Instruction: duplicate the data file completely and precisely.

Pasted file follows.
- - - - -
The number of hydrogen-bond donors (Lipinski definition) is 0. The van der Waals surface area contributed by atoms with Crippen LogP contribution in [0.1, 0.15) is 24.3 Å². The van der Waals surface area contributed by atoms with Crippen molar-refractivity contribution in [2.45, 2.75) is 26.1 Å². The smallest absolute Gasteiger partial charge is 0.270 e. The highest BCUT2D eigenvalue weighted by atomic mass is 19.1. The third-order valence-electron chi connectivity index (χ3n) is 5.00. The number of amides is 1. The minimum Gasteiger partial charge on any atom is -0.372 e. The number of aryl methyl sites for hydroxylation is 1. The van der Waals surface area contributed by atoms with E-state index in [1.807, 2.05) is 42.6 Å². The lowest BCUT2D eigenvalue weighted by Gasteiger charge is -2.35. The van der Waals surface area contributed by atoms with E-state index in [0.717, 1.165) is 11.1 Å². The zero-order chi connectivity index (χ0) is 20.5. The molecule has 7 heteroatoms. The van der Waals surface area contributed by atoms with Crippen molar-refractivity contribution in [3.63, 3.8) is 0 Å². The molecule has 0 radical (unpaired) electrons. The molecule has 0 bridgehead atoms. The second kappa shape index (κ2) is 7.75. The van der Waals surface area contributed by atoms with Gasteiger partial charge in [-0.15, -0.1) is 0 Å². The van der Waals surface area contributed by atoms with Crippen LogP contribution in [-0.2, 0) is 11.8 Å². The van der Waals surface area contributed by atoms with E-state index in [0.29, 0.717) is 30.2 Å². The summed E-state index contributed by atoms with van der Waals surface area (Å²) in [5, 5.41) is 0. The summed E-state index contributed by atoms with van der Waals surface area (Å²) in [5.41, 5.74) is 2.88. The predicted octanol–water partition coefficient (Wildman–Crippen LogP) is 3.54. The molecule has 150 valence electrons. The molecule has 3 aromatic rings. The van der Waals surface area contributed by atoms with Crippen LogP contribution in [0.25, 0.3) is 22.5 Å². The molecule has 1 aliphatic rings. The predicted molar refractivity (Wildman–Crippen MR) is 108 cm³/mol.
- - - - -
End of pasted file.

The number of hydrogen-bond donors (Lipinski definition) is 0. The van der Waals surface area contributed by atoms with Crippen LogP contribution in [0.1, 0.15) is 24.3 Å². The van der Waals surface area contributed by atoms with Crippen molar-refractivity contribution in [2.45, 2.75) is 26.1 Å². The smallest absolute Gasteiger partial charge is 0.270 e. The highest BCUT2D eigenvalue weighted by atomic mass is 19.1. The third-order valence-electron chi connectivity index (χ3n) is 5.00. The number of amides is 1. The minimum Gasteiger partial charge on any atom is -0.372 e. The number of aryl methyl sites for hydroxylation is 1. The van der Waals surface area contributed by atoms with E-state index in [1.807, 2.05) is 42.6 Å². The lowest BCUT2D eigenvalue weighted by Gasteiger charge is -2.35. The van der Waals surface area contributed by atoms with E-state index in [0.717, 1.165) is 11.1 Å². The zero-order chi connectivity index (χ0) is 20.5. The molecule has 7 heteroatoms. The van der Waals surface area contributed by atoms with Crippen molar-refractivity contribution in [3.63, 3.8) is 0 Å². The molecule has 0 radical (unpaired) electrons. The molecule has 0 bridgehead atoms. The second kappa shape index (κ2) is 7.75. The van der Waals surface area contributed by atoms with Gasteiger partial charge in [-0.15, -0.1) is 0 Å². The van der Waals surface area contributed by atoms with Crippen LogP contribution in [-0.2, 0) is 11.8 Å². The van der Waals surface area contributed by atoms with E-state index in [0.29, 0.717) is 30.2 Å². The summed E-state index contributed by atoms with van der Waals surface area (Å²) in [5, 5.41) is 0. The summed E-state index contributed by atoms with van der Waals surface area (Å²) in [5.41, 5.74) is 2.88. The predicted octanol–water partition coefficient (Wildman–Crippen LogP) is 3.54. The molecule has 150 valence electrons. The molecule has 3 aromatic rings. The van der Waals surface area contributed by atoms with Crippen LogP contribution in [0.25, 0.3) is 22.5 Å². The molecule has 1 aliphatic rings. The predicted molar refractivity (Wildman–Crippen MR) is 108 cm³/mol.